Oh and because a) I can’t possibly walk around my massive 2.5 acre property without a bodyguard and b) she needs the practice standing still while I take pictures, Zille came along. I think she had fun.
Zille, a sable German Shedder, smiles into the camera with bright eyes, ears up, and lolling tongue.

9 April, 2010

Someday I will breathe through my nose again.

It is definitely spring in Virginia. You can tell because everything that has been outside for more than two minutes has turned yellow under a thick coating of pollen. There’s flowers all over the place but mostly it’s the trees doing it. I have been living on Zyrtec for a month now, y’all, and am anxiously awaiting actual summer when the trees will stop with their airborne romance.

Speaking of trees, I have planted three more here at the Manor: two pawpaws (Asimina triloba) and one American persimmon (Diospyros virginiana). One of the best places I have found for baby trees is Edible Landscaping. I’ve bought several from them, including two pawpaws that were casualties of a buck whitetail that lives or lived in the area, and they’ve all arrived in great condition and established themselves with a minimum of tending from me, which is exactly what I want in a tree. This is also, not so coincidentally, why I strongly believe in planting native species of tree, and did the research to find out what snack-producing varieties are native to my particular neck of the woods. Many of these native trees are also having a hard time, because their fruits are not commercially popular, or invasive imports are taking over their habitat, or in the case of the red mulberry (Morus rubra) the invasive white mulberry (Morus alba, from Asia) is taking over its very genome, since they can hybridize.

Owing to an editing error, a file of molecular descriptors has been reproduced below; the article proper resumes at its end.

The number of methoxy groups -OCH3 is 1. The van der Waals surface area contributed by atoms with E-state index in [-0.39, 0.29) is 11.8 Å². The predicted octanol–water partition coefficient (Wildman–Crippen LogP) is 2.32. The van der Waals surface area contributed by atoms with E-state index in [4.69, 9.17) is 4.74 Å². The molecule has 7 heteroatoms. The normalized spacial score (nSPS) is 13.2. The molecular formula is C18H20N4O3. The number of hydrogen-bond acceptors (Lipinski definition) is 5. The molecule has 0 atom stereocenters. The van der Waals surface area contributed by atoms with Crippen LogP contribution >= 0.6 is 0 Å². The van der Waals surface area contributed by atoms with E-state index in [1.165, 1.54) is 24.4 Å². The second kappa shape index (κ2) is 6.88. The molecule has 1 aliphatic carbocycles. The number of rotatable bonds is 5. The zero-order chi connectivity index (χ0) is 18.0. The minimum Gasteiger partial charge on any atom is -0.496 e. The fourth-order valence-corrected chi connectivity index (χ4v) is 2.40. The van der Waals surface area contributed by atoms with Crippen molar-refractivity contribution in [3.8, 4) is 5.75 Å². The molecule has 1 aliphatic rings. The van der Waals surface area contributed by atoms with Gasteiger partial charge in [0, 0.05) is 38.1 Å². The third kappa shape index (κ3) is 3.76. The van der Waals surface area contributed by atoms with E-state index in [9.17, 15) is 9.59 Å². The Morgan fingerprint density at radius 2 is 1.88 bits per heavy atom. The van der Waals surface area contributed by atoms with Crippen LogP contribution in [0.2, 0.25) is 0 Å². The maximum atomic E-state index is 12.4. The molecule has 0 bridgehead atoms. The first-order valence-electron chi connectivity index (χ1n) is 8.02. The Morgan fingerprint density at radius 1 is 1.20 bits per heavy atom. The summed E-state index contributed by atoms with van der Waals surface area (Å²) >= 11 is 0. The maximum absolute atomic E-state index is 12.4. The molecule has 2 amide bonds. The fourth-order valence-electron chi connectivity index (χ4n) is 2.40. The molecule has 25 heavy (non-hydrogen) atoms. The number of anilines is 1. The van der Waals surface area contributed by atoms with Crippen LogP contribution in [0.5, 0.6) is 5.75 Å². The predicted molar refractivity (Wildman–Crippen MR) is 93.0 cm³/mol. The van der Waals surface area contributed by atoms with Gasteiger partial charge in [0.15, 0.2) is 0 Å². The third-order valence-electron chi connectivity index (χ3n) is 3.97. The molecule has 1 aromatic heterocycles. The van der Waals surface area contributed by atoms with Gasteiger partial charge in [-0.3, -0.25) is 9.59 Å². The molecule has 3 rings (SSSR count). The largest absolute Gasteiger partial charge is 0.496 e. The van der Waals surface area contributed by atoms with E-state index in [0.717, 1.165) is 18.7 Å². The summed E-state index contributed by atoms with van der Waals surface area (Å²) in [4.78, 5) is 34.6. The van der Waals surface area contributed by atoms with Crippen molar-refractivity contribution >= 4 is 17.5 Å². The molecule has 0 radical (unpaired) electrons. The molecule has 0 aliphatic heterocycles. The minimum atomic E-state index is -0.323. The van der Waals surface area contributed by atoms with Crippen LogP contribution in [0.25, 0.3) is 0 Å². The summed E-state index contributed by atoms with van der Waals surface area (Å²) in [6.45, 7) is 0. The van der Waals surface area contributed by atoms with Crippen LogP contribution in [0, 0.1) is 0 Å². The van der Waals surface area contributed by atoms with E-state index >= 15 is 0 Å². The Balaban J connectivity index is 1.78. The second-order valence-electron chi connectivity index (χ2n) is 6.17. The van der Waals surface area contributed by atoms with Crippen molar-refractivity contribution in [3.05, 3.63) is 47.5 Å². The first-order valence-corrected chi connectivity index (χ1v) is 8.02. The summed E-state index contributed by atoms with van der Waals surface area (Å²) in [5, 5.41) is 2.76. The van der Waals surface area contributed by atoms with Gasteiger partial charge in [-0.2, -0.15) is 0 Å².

So here I am on the Manor, doing my part to save obscure native trees like the pawpaw. Odds are you have never heard of a pawpaw, unless a) you live overseas where the word pawpaw refers to another fruit entirely or b) your grandmother used to sing the pawpaw song to you like mine did. However, it is a nifty little tree that lives in the understory of the forest. It’s endangered in New Jersey, threatened in New York, and “vulnerable” in Ontario, Canada. The leaves contain a natural pesticide that keep bugs off them with the notable exception of the zebra swallowtail butterfly and the pawpaw sphinx moth, for which it is the larval host. The fruit feeds birds and small mammals. Weirdly, it is pollinated by blow flies, which normally feed on carrion, which means its flowers smell like dead rotting things, and if you want to improve your fruit yield you can hang chicken necks from the branches of the trees to rot. Yum. Wildflower.org has great information on the pawpaw and lists it as a PlantWise native alternative to Russian olive. Compounds in the seeds of pawpaws show promise for chemotherapy against prostate and colon cancers. How much more useful and cool do you need a tree to be, seriously? The problem, of course, is that the fruit does not ship well, and therefore it doesn’t have much commercial potential. As an understory tree, it’s also losing habitat as Americans cut down forests and put in housing developments.